Tlou Energy has provided results of gas flow testing at the Selemo Pilot which showed it achieved peak gas flow during production testing of approximately 395,000 cfd (cubic feet per day).
The company said it was encouraged by the build-up of pressure in the lateral well head since the system was shut-in post the short term production test.
According to the unconventional gas outfit, the results to date suggest that the economic threshold for a potential development has been met when all key factors are taken into consideration.
Tlou initially began to flare gas at Selemo in November 2014 with the rate building as the well bore environment was gradually brought into equilibrium with atmospheric conditions.
“A decision was made in early December 2014 to determine the gas flow potential of the well by conducting short term tests as part of the longer term testing process.”
The Selemo Pilot was then shut-in to allow pressure build-up data to be accumulated and assessed prior to the recommencement of longer term production testing in early
According to the results, Test 1 of the Selemo Pilot flow time ran for 16.5 minutes while Test 2 ran for 15 minutes. Gas produced during test flow stood at 53.2 m3 for Test 1 and 57.7 m3 for Test 2.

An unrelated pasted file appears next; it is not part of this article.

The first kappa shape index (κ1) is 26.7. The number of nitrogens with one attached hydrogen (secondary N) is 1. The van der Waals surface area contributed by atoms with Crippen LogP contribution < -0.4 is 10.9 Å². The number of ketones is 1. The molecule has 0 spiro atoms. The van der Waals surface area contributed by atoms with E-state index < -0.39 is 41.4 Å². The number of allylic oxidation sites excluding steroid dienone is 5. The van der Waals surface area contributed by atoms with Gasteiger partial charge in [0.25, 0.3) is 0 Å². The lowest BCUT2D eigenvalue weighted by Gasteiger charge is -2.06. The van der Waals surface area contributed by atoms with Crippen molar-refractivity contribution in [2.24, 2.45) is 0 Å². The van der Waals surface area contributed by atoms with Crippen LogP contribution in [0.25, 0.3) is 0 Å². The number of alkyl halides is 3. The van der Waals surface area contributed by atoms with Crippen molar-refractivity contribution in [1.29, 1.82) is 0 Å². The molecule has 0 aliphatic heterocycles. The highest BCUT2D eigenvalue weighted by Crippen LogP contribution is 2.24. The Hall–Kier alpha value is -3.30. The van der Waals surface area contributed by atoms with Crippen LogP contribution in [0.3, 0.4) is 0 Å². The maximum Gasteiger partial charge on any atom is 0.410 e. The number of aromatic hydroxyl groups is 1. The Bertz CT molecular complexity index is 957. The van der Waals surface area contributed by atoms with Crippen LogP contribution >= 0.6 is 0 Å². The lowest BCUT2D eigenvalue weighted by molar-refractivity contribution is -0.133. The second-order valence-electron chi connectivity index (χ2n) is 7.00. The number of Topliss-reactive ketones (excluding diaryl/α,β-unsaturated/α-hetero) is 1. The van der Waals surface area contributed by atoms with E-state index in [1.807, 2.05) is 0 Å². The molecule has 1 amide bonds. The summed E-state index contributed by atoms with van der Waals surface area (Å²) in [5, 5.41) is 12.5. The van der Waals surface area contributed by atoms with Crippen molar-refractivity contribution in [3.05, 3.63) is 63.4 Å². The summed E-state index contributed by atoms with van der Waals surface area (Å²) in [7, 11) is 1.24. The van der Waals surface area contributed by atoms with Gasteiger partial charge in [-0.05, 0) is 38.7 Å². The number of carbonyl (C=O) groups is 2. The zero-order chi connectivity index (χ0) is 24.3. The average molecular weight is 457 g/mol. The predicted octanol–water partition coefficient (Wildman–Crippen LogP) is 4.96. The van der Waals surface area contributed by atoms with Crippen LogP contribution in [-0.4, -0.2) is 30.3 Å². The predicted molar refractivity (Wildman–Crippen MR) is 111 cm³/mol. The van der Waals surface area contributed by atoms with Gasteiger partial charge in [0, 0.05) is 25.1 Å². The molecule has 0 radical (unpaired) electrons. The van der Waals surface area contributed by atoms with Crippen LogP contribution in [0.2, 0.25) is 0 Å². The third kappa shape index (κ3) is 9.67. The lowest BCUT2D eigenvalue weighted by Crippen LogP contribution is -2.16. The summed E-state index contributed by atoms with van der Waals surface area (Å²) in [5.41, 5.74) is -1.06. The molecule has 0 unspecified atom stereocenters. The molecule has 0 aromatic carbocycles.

Peak Gas Rate observed during test for Test 1 stood at 395,300 cfd and 371,800 cfd for Test 2 while Average Gas Rate for test period during Test 1 stood at 164,000 cfd and 196,000 cfd for Test 2.
According to Tlou Energy, Selemo Pilot is the first in Botswana to flow CBM gas at these rates (as far as the company is aware and based on publicly available information).
It added that although this was a short term flow test, such a test can still provide a relatively reliable estimate of flow rate capability once wells are in production.
The company said testing operations will continue at the four pilot locations, currently in various stages of gas and water production, to advance ongoing gas sales agreement negotiations and reserve certification.
These activities will serve to underpin Tlou Energy’s planned field development objectives at the Lesedi CBM Project in Botswana.
Anthony (Tony) Gilby, Managing Director of Tlou Energy stated that he was highly encouraged by the results achieved at the Selemo Pilot to date.
“With high expected gas prices driven by diesel replacement and low capital / operating costs relative to the Australian CBM industry, the results suggest that a commercial development is achievable,” he said.